On the other hand, building 136–145 new missiles plus the missiles needed for testing and spares would cost the Chinese roughly $33 billion, which would come to $227 million per missile but $23 million per warhead. Given its $14 trillion economy, this new Chinese nuclear buildup comes to 2/100ths of a percent of the nation’s gross domestic product.
The significance of that nuclear buildup is doubly important because for the first time in its history the United States is facing two equally or superior nuclear-armed peer competitors. After all, Russia is also building nuclear weapons. It has deployed twenty-two new types of nuclear missiles, bombers, and submarines just since signing the 2010 New START Arms Control Treaty. This modernization is now 90 percent complete, and all of which will be fully deployed no later than 2025, according to Russian leaders.
As for Russia’s six new “exotic” nuclear systems, which possibly fall outside the contour limits of the New START agreement, well, over 55 percent of Russia’s nuclear forces are not constrained by any arms control agreement with the United States. Meanwhile, 100 percent of China’s nuclear forces do not come under any arms agreement.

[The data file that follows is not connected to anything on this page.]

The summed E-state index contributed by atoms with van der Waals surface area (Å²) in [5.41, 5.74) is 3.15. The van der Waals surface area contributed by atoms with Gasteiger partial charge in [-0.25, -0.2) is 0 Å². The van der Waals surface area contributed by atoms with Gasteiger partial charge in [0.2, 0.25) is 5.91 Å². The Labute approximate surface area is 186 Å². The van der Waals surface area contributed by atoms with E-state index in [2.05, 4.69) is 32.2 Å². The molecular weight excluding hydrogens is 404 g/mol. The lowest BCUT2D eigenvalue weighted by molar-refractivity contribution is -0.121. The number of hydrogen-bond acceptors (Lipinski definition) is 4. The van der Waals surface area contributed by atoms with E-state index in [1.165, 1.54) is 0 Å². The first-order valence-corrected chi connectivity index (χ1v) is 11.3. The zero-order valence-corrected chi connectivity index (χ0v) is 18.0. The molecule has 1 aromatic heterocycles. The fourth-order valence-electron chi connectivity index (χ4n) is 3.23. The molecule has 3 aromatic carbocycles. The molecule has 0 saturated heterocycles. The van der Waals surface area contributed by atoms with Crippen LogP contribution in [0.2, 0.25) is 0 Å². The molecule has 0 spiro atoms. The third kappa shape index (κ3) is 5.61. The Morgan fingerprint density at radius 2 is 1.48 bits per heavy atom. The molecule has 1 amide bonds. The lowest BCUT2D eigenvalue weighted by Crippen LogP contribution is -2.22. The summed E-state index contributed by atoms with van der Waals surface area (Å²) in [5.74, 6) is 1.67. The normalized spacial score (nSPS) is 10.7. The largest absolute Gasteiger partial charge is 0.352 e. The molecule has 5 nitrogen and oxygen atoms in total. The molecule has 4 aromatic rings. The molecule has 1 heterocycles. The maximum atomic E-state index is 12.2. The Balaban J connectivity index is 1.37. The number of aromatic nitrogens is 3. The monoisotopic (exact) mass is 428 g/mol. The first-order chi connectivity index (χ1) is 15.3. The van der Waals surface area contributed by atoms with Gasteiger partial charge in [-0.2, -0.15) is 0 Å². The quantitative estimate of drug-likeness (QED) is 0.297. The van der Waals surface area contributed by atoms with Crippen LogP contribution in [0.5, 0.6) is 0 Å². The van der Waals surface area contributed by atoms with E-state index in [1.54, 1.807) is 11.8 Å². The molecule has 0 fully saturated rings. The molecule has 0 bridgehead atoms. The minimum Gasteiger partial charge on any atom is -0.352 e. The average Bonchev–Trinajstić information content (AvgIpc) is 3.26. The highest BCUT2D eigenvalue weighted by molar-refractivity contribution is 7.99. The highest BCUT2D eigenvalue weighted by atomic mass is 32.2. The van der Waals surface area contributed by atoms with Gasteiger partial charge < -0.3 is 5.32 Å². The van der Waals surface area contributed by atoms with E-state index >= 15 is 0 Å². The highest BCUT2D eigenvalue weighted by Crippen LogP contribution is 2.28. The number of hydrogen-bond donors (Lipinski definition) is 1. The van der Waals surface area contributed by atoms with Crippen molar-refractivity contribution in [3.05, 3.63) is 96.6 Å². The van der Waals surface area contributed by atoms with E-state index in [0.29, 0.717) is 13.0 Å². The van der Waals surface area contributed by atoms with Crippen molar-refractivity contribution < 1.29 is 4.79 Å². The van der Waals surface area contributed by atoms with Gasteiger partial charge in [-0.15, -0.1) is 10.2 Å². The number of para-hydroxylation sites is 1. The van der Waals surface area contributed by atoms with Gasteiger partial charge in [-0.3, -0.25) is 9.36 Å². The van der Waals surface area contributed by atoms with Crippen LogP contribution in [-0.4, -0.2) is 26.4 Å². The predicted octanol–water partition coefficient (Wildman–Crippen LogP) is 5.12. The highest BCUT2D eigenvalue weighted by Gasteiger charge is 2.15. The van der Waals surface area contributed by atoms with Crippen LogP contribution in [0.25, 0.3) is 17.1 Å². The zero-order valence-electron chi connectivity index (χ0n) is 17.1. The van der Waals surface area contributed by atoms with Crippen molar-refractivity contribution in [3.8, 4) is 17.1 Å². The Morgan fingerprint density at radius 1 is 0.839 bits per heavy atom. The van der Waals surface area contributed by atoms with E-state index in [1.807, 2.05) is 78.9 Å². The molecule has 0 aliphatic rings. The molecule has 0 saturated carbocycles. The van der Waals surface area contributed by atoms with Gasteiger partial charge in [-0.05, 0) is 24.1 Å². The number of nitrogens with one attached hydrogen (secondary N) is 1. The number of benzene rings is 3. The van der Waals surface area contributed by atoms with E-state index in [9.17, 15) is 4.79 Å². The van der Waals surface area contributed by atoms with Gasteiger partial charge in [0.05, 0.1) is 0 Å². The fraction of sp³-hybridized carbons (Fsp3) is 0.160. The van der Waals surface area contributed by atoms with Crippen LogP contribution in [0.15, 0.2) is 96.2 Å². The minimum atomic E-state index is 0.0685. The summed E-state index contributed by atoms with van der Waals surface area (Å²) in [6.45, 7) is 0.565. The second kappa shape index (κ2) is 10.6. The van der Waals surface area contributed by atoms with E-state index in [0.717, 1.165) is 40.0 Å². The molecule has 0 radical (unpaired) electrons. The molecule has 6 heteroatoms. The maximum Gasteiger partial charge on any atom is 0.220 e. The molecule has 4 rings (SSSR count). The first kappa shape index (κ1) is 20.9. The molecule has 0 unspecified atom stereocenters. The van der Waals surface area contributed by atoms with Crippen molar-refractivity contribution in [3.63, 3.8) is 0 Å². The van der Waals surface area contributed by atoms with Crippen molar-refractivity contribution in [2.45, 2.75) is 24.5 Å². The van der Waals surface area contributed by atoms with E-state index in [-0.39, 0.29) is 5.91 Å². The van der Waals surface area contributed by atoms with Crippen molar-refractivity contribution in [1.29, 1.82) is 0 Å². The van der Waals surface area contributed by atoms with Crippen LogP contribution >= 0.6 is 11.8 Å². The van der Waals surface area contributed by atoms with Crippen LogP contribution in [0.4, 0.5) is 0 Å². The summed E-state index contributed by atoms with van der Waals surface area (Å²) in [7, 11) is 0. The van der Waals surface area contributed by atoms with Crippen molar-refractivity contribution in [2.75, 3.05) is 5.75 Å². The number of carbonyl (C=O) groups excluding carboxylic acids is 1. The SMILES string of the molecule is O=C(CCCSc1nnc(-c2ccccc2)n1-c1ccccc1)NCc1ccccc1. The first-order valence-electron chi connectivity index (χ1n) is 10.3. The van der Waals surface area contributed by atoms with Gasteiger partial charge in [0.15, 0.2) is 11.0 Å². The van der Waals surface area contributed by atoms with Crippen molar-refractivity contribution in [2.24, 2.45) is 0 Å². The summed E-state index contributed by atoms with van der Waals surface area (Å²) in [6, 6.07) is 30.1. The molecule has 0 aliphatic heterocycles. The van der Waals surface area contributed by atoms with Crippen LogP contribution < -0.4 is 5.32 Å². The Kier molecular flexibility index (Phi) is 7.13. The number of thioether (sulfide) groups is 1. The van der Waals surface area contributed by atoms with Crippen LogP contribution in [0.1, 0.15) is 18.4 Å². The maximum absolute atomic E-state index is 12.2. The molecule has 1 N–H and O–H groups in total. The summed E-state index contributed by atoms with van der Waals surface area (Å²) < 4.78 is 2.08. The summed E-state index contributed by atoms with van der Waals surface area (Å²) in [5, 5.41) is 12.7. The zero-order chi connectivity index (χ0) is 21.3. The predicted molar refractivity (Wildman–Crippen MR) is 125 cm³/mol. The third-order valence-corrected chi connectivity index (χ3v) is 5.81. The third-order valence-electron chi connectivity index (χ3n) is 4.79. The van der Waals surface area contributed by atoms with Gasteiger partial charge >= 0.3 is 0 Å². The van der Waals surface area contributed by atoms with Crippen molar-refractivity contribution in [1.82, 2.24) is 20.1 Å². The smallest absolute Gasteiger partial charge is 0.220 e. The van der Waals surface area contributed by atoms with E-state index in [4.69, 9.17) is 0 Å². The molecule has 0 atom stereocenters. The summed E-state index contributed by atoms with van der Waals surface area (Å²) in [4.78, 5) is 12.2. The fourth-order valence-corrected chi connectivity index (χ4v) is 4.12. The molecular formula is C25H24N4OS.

America’s nuclear history is marred with unexpected surprises. The Soviet launch of Sputnik surprised the United States and prompted it to build a new submarine-based nuclear missile force and the Minuteman land-based nuclear missile force within five years. Perhaps this “Chinese surprise” will push the United States to take the Chinese military challenge seriously.
In 1962, information surfaced that the Soviets were building new nuclear-armed missiles in Cuba. That information was passed on to the British and then to the Americans. As a result, the United States went looking for the missiles, found them, and with imagery provided by U-2 spy planes, proved to the United Nations that USSR nuclear escalation was occurring, which is something that Moscow had repeatedly denied.
Today, satellite imagery has revealed another strategic surprise. This time the surprise is in China. There has been no UN meeting and no demand that the Chinese reveal their intentions. Instead, various critics have dismissed the Chinese build-up of weapons, hoping the U.S. and Allied response will be muted while the country pays attention to more important things. But the weapons build-up is quite serious and requires immediate attention. U.S. strategists need to turn their attention toward a long-term plan to fully upgrade and modernize America’s nuclear deterrent. After all, this step toward the future was agreed upon in 2010 and two subsequent nuclear posture reviews.
Peter Huessy is the president of Geo-Strategic Analysis of Potomac, Maryland.